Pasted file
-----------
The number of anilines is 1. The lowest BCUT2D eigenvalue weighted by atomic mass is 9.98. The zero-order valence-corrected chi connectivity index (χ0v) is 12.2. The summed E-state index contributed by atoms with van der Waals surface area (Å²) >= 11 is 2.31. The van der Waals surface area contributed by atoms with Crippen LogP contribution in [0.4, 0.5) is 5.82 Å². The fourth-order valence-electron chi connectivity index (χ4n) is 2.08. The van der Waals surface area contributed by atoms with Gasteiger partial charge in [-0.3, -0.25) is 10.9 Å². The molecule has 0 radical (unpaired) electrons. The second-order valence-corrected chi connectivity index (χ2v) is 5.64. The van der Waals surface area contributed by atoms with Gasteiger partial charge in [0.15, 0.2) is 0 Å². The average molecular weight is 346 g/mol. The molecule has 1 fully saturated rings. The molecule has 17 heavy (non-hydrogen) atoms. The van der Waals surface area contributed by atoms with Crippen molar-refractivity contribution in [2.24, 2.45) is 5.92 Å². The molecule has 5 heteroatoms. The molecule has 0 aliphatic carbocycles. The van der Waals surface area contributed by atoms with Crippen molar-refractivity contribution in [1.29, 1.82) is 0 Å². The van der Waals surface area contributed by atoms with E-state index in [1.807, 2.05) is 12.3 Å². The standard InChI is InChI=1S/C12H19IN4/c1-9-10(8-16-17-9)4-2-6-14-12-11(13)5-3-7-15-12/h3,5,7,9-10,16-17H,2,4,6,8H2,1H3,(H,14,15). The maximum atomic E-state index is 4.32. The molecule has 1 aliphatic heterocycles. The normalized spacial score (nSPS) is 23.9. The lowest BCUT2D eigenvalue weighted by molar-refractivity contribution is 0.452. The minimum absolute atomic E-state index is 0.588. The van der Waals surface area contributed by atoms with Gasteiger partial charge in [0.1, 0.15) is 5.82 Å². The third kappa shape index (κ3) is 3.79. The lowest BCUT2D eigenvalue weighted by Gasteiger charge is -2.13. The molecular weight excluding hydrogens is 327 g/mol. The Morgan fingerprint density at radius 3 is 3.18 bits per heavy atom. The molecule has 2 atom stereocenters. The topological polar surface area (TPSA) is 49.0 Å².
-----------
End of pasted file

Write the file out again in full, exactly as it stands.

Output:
The number of anilines is 1. The lowest BCUT2D eigenvalue weighted by atomic mass is 9.98. The zero-order valence-corrected chi connectivity index (χ0v) is 12.2. The summed E-state index contributed by atoms with van der Waals surface area (Å²) >= 11 is 2.31. The van der Waals surface area contributed by atoms with Crippen LogP contribution in [0.4, 0.5) is 5.82 Å². The fourth-order valence-electron chi connectivity index (χ4n) is 2.08. The van der Waals surface area contributed by atoms with Gasteiger partial charge in [-0.3, -0.25) is 10.9 Å². The molecule has 0 radical (unpaired) electrons. The second-order valence-corrected chi connectivity index (χ2v) is 5.64. The van der Waals surface area contributed by atoms with Gasteiger partial charge in [0.15, 0.2) is 0 Å². The average molecular weight is 346 g/mol. The molecule has 1 fully saturated rings. The molecule has 17 heavy (non-hydrogen) atoms. The van der Waals surface area contributed by atoms with Crippen molar-refractivity contribution in [2.24, 2.45) is 5.92 Å². The molecule has 5 heteroatoms. The molecule has 0 aliphatic carbocycles. The van der Waals surface area contributed by atoms with Crippen molar-refractivity contribution in [1.29, 1.82) is 0 Å². The van der Waals surface area contributed by atoms with E-state index in [1.807, 2.05) is 12.3 Å². The standard InChI is InChI=1S/C12H19IN4/c1-9-10(8-16-17-9)4-2-6-14-12-11(13)5-3-7-15-12/h3,5,7,9-10,16-17H,2,4,6,8H2,1H3,(H,14,15). The maximum atomic E-state index is 4.32. The molecule has 1 aliphatic heterocycles. The normalized spacial score (nSPS) is 23.9. The lowest BCUT2D eigenvalue weighted by molar-refractivity contribution is 0.452. The minimum absolute atomic E-state index is 0.588. The van der Waals surface area contributed by atoms with Gasteiger partial charge in [0.1, 0.15) is 5.82 Å². The third kappa shape index (κ3) is 3.79. The lowest BCUT2D eigenvalue weighted by Gasteiger charge is -2.13. The molecular weight excluding hydrogens is 327 g/mol. The Morgan fingerprint density at radius 3 is 3.18 bits per heavy atom. The molecule has 2 atom stereocenters. The topological polar surface area (TPSA) is 49.0 Å².